D-Wave ups its quantum annealing game to 2000 qubits

Universal quantum computers don’t exist, but that hasn’t stopped D-Wave from carving out its own place in the quantum computing market. Today, the 17-year-old company is announcing its forth quantum chip, the 2000Q, doubling the number of qubits on its exiting 1000Q chip.

The Burnaby, British Columbia based company’s chips fall under a specific class of quantum computing called quantum annealing. Annealing is useful for a subset of optimization computing problems.


Optimization regularly involves hunting for minimums and maximums.

If you remember back to your days of beginner calculus, you might remember a class of problems where you were asked to determine what size squares should be cut from the corners of a sheet of cardboard to produce the largest box. These “optimization” questions scale up and serve as the underpinnings for many problems in machine learning, financial analysis and radiotherapy.

Vern Brownell, CEO of D-Wave explained to TechCrunch that he’s seeing early interest in the 2000Q from companies in financial services and defense. For now, these groups are looking to get their hands on the cutting-edge for research and development.

Lockheed Martin, Google, NASA Ames, and Los Alamos National Laboratory are all early customers of D-Wave. Some of these groups offer remote cloud access for compute. D-Wave also keeps its own machines in-house for remote access. The company offers an API that can be used with Python or Matlab.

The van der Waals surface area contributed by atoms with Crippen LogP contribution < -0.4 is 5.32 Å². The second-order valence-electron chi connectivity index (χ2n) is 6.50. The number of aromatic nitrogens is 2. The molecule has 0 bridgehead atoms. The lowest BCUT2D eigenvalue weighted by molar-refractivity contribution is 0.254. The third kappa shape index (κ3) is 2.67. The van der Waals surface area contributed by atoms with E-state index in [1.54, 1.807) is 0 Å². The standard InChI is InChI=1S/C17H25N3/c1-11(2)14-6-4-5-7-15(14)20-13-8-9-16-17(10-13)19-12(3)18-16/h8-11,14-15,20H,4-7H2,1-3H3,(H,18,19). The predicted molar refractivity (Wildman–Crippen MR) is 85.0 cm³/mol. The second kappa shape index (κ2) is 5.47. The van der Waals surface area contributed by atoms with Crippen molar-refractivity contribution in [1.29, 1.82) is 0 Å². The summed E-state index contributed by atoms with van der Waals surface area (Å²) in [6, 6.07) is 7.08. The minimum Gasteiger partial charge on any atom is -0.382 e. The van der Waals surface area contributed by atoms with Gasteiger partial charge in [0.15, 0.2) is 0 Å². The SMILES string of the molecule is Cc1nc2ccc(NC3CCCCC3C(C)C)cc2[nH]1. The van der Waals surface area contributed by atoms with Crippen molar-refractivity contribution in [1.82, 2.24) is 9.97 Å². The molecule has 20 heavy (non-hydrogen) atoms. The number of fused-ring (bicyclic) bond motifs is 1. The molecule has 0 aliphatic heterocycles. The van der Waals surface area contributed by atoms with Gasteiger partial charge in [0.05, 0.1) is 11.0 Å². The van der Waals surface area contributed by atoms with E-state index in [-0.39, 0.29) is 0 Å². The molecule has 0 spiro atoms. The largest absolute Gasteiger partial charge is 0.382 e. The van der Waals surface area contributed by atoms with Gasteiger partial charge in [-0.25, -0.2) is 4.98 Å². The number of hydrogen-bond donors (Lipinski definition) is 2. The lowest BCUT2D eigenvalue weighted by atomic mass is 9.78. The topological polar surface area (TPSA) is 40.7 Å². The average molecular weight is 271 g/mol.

D-Wave is the most commercialized entity in the quantum computing space, but others like Y Combinator-backed Rigetti Computing and Microsoft are taking their own approaches. Rigetti’s solution is a gate-based system while Microsoft is chasing elusive topological computing. These forms of quantum computing are arguably more pure, but that doesn’t mean annealing is useless.

Google published a paper in December 2015 noting that, “For problem instances involving nearly 1000 binary variables, quantum annealing significantly outperforms its classical counterpart.”

Not everyone has been so enthusiastic about the new technology, but interest remains high to test  algorithms on D-Wave’s machines to hunt for new efficiencies. The 2000Q isn’t designed to be better at every form of computation. It doesn’t promise to be the pure quantum machine of the future, but it’s trying to address a specific market need, similar to the benefits GPUs have been able to provide.

The company is releasing an open-source solver to help researchers tackle optimization problems at higher levels of abstraction. “We’re now at the point where we want to develop the tool stack for quantum computing,” added Brownell.

In addition to today’s 2000Q release, D-Wave also announced the first customer of its chip, Temporal Defense Systems. TDS will be able to take advantage of a new anneal offsets control feature to tune individual qubits, improving the value of the chips for detecting security anomalies, among other things.